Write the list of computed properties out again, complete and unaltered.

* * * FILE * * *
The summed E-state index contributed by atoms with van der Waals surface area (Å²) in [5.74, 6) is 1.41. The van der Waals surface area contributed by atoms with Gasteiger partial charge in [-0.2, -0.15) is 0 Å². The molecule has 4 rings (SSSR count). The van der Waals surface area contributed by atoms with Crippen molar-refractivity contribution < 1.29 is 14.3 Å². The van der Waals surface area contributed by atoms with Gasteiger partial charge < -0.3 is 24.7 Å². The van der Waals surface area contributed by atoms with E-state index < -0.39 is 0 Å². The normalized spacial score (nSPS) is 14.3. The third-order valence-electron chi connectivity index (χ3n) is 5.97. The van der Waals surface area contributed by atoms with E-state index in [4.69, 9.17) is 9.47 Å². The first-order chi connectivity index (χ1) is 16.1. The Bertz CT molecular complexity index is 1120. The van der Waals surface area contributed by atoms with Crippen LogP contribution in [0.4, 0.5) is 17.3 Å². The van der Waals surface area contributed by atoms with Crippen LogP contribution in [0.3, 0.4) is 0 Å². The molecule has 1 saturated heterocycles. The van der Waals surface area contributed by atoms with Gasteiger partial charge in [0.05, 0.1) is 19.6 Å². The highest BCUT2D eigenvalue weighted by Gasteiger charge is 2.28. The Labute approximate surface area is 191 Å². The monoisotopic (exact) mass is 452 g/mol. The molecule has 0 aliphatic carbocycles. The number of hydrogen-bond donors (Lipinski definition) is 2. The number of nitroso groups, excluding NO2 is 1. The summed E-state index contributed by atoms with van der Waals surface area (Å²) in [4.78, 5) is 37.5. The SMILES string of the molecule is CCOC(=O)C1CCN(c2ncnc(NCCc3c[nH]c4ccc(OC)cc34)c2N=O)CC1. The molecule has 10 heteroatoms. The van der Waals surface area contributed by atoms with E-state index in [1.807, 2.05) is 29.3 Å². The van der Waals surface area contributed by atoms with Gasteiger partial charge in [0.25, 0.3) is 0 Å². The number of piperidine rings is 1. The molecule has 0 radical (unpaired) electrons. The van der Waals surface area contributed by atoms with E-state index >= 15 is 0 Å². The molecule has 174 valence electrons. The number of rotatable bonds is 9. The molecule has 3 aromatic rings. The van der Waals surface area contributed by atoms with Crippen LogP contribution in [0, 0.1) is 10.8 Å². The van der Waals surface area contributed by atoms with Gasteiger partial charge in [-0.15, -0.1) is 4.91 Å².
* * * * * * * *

The summed E-state index contributed by atoms with van der Waals surface area (Å²) in [5.74, 6) is 1.41. The van der Waals surface area contributed by atoms with Gasteiger partial charge in [-0.2, -0.15) is 0 Å². The molecule has 4 rings (SSSR count). The van der Waals surface area contributed by atoms with Crippen molar-refractivity contribution < 1.29 is 14.3 Å². The van der Waals surface area contributed by atoms with Gasteiger partial charge < -0.3 is 24.7 Å². The van der Waals surface area contributed by atoms with E-state index < -0.39 is 0 Å². The normalized spacial score (nSPS) is 14.3. The third-order valence-electron chi connectivity index (χ3n) is 5.97. The van der Waals surface area contributed by atoms with E-state index in [4.69, 9.17) is 9.47 Å². The first-order chi connectivity index (χ1) is 16.1. The Bertz CT molecular complexity index is 1120. The van der Waals surface area contributed by atoms with Crippen LogP contribution in [0.4, 0.5) is 17.3 Å². The van der Waals surface area contributed by atoms with Crippen LogP contribution in [0.3, 0.4) is 0 Å². The molecule has 1 saturated heterocycles. The van der Waals surface area contributed by atoms with Gasteiger partial charge in [0.05, 0.1) is 19.6 Å². The highest BCUT2D eigenvalue weighted by Gasteiger charge is 2.28. The Labute approximate surface area is 191 Å². The monoisotopic (exact) mass is 452 g/mol. The molecule has 0 aliphatic carbocycles. The number of hydrogen-bond donors (Lipinski definition) is 2. The number of nitroso groups, excluding NO2 is 1. The summed E-state index contributed by atoms with van der Waals surface area (Å²) in [4.78, 5) is 37.5. The SMILES string of the molecule is CCOC(=O)C1CCN(c2ncnc(NCCc3c[nH]c4ccc(OC)cc34)c2N=O)CC1. The molecule has 10 heteroatoms. The van der Waals surface area contributed by atoms with E-state index in [1.807, 2.05) is 29.3 Å². The van der Waals surface area contributed by atoms with Gasteiger partial charge in [0.25, 0.3) is 0 Å². The number of piperidine rings is 1. The molecule has 0 radical (unpaired) electrons. The van der Waals surface area contributed by atoms with E-state index >= 15 is 0 Å². The molecule has 174 valence electrons. The number of rotatable bonds is 9. The molecule has 3 aromatic rings. The van der Waals surface area contributed by atoms with Crippen LogP contribution in [0, 0.1) is 10.8 Å². The van der Waals surface area contributed by atoms with Gasteiger partial charge in [-0.15, -0.1) is 4.91 Å².